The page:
As autumn rolls around, there’s nothing that feels more comforting to the soul than rich, spicy dishes. If I’m being totally honest, I love spicy food year-round. It’s as common for Chongqingers to say that they eat spicy food in the summer to sweat and cool themselves down, as it is for them to claim it warms them up in the winter.
Mapo tofu is a Chinese dish that is now ubiquitous throughout the world, but it originated centuries ago from the Sichuan province, in my hometown of Chengdu. So it should come as no surprise that the version nearest and dearest to my heart is the original, numbingly-spicy version of the dish, one that I grew up with in my household.
I’ve found that there are three ingredients that trademark mapo tofu: chili bean paste (豆瓣), fermented black beans (豆豉), and of course, Sichuan pepper. In my opinion, omitting any of these three ingredients distinctly changes the dish, so I’d caution against substitutions.
- refined sugar-free
- Yield: 4 servings
- Prep Time: 5 minutes
- Cook Time: 10 minutes
- Total Time: 15 minutes
- 1 lb (450g) medium-firm tofu*
- 5 oz (115g) ground meat*
- 1 scallion stalk, chopped
- 1 tbsp (15mL) chili bean paste
- 1 tbsp (15mL) fermented black beans
- 1 tbsp (20g) minced garlic
- 1 tbsp (8g) minced ginger
- 1 tsp (5g) dried chili peppers
- 3 tsp (3g) finely ground Sichuan peppercorns
- 1/4 tsp (1g) ground black pepper
- 5 tbsp cooking oil
- Boil water and pour into a bowl. Add salt and mix well.
- While the water is boiling, cut the tofu into medium-sized cubes. Add the cubes to the water to soak and soften.
- Grind the peppercorns. Set aside about half for garnish later.
- Grind the rest of the peppercorns, black pepper, and dried chilies in a food processor or mortar and pestle.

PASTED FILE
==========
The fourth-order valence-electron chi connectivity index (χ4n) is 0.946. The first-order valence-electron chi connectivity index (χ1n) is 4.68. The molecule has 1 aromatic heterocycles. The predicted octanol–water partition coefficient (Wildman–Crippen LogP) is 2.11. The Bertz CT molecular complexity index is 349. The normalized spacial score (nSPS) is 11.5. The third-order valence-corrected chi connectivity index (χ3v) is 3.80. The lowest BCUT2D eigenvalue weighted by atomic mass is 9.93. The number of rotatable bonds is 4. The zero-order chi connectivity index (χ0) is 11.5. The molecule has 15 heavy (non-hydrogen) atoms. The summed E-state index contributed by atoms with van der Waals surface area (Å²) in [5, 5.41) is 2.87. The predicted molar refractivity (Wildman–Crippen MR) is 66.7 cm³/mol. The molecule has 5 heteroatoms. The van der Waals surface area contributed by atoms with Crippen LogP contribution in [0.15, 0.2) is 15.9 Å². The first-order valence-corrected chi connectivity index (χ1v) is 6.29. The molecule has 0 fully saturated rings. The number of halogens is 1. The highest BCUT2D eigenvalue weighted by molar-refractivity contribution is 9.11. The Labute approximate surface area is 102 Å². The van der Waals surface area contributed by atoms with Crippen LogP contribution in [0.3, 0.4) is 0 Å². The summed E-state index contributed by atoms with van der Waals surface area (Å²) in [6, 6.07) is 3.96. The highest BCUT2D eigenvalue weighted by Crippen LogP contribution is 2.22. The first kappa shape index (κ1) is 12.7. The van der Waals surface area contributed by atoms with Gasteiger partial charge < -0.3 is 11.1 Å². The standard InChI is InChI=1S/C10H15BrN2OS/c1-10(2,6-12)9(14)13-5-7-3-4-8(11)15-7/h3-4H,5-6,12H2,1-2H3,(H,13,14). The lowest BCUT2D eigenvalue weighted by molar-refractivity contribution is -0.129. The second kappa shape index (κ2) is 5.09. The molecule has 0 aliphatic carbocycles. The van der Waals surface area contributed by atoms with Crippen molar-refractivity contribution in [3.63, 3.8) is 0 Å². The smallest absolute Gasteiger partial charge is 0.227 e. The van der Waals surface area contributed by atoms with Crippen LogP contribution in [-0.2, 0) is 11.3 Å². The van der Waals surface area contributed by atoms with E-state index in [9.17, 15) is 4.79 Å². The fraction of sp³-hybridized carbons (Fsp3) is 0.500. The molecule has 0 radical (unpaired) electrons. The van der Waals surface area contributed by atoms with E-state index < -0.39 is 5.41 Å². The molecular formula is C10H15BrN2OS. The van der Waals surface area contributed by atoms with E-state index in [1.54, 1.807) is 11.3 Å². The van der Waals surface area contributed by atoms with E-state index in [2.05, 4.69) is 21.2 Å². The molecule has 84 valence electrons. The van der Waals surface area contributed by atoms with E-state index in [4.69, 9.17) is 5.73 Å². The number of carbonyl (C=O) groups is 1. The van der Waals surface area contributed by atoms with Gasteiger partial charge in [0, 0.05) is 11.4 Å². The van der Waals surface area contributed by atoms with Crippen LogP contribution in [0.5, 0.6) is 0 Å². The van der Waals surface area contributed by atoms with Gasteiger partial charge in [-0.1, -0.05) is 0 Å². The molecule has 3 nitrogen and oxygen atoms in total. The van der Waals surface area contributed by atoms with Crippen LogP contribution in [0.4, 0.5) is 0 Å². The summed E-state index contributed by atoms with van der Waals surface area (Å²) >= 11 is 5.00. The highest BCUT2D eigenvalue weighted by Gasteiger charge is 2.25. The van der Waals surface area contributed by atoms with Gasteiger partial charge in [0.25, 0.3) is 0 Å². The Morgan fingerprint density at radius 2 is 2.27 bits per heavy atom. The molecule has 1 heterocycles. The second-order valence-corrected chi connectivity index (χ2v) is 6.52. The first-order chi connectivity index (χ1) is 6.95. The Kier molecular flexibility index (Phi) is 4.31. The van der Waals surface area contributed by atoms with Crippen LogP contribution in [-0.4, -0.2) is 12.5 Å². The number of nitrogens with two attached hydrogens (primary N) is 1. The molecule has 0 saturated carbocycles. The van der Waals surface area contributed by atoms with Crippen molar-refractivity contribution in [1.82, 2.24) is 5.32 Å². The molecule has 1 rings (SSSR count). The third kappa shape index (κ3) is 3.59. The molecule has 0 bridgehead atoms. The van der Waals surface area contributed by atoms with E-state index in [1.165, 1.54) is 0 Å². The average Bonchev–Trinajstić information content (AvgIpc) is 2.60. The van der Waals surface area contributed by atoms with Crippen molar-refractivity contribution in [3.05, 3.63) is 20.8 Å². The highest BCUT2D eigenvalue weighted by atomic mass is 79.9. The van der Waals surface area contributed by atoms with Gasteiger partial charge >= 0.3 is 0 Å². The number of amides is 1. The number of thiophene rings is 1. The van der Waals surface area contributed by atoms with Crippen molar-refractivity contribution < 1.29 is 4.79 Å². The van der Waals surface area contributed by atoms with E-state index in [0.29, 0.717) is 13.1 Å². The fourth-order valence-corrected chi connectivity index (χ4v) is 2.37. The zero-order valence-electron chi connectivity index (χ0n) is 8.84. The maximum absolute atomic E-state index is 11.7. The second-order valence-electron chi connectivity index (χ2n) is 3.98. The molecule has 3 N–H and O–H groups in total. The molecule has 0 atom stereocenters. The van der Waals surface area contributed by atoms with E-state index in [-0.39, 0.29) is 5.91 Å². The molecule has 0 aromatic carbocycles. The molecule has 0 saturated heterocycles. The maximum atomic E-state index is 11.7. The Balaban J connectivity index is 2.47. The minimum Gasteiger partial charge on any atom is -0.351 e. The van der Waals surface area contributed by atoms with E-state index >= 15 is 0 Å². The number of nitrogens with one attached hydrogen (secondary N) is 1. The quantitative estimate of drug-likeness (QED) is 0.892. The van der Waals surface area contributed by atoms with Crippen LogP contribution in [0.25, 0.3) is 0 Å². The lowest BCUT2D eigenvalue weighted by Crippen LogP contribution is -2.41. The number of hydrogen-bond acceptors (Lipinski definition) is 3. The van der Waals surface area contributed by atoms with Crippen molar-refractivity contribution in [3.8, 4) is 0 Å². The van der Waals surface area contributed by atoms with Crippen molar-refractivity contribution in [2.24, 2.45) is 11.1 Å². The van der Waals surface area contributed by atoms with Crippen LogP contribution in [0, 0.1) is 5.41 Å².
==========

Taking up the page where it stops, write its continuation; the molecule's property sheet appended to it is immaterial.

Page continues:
- Chop the scallions, and set aside.
- Mince the garlic and ginger, and set aside.
- In a pan that can handle high heat (I used a flat-bottomed wok), heat a tablespoon of cooking oil and cook the ground meat, making sure to salt it. Break it up into little pieces. Remove and set aside.
- Adjust the heat to medium heat, and add the rest of the cooking oil until the wok begins to smoke. Add the chili bean paste, black beans, ginger, and garlic, stir-frying patiently while the mixture blooms and the colors deepen.
- Add the ground spice mix, continuously stirring to make sure heat is being distributed evenly. Add a splash or broth or water as needed to deglaze the wok bottom.
- Drain the tofu, and add the cubes and beef back to the wok, gently spooning sauce over them.
- Top with the scallions and ground peppercorn.
- Serve immediately with rice.*
- Soft or firm tofu can be used. If using soft tofu, be gentle when cooking the cubes.
- Any type of ground meat should work, but I prefer ground beef.
- This dish is great as leftovers the next day. It can revive leftover, dried out rice very well!